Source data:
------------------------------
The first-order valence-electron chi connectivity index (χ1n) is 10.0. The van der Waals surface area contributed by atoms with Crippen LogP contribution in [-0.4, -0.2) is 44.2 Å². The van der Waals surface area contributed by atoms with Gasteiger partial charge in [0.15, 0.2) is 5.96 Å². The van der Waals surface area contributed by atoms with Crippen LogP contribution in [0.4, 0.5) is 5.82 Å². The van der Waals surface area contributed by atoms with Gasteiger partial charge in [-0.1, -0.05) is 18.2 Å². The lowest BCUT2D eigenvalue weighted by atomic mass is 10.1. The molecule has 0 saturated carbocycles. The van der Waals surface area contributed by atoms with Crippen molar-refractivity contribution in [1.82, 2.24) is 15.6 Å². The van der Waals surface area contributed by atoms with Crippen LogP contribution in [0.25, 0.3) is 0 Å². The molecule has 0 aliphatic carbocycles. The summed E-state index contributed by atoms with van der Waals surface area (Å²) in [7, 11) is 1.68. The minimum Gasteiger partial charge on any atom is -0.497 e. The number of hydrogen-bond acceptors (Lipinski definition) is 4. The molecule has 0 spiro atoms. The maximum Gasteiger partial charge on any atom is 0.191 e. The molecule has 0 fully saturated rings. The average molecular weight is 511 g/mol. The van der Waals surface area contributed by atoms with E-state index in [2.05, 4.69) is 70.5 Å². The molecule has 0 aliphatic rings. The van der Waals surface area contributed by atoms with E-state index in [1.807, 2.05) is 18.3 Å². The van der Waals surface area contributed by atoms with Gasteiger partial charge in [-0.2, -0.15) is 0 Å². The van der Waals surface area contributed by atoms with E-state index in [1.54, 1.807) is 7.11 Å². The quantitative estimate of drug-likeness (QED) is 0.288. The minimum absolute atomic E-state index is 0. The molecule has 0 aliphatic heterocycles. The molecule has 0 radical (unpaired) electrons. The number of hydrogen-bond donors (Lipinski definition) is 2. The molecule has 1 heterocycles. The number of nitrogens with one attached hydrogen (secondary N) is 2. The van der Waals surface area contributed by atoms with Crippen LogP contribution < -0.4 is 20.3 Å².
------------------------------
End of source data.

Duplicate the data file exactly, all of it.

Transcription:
The first-order valence-electron chi connectivity index (χ1n) is 10.0. The van der Waals surface area contributed by atoms with Crippen LogP contribution in [-0.4, -0.2) is 44.2 Å². The van der Waals surface area contributed by atoms with Gasteiger partial charge in [0.15, 0.2) is 5.96 Å². The van der Waals surface area contributed by atoms with Crippen LogP contribution in [0.4, 0.5) is 5.82 Å². The van der Waals surface area contributed by atoms with Gasteiger partial charge in [-0.1, -0.05) is 18.2 Å². The lowest BCUT2D eigenvalue weighted by atomic mass is 10.1. The molecule has 0 saturated carbocycles. The van der Waals surface area contributed by atoms with Crippen molar-refractivity contribution in [1.82, 2.24) is 15.6 Å². The van der Waals surface area contributed by atoms with Crippen LogP contribution in [0.25, 0.3) is 0 Å². The molecule has 0 aliphatic carbocycles. The summed E-state index contributed by atoms with van der Waals surface area (Å²) in [7, 11) is 1.68. The minimum Gasteiger partial charge on any atom is -0.497 e. The number of hydrogen-bond acceptors (Lipinski definition) is 4. The molecule has 0 spiro atoms. The maximum Gasteiger partial charge on any atom is 0.191 e. The molecule has 0 fully saturated rings. The average molecular weight is 511 g/mol. The van der Waals surface area contributed by atoms with E-state index in [2.05, 4.69) is 70.5 Å². The molecule has 0 aliphatic rings. The van der Waals surface area contributed by atoms with E-state index in [1.807, 2.05) is 18.3 Å². The van der Waals surface area contributed by atoms with Gasteiger partial charge in [-0.2, -0.15) is 0 Å². The van der Waals surface area contributed by atoms with E-state index in [1.54, 1.807) is 7.11 Å². The quantitative estimate of drug-likeness (QED) is 0.288. The minimum absolute atomic E-state index is 0. The molecule has 0 aliphatic heterocycles. The molecule has 0 radical (unpaired) electrons. The number of hydrogen-bond donors (Lipinski definition) is 2. The molecule has 1 heterocycles. The number of nitrogens with one attached hydrogen (secondary N) is 2. The van der Waals surface area contributed by atoms with Crippen LogP contribution < -0.4 is 20.3 Å².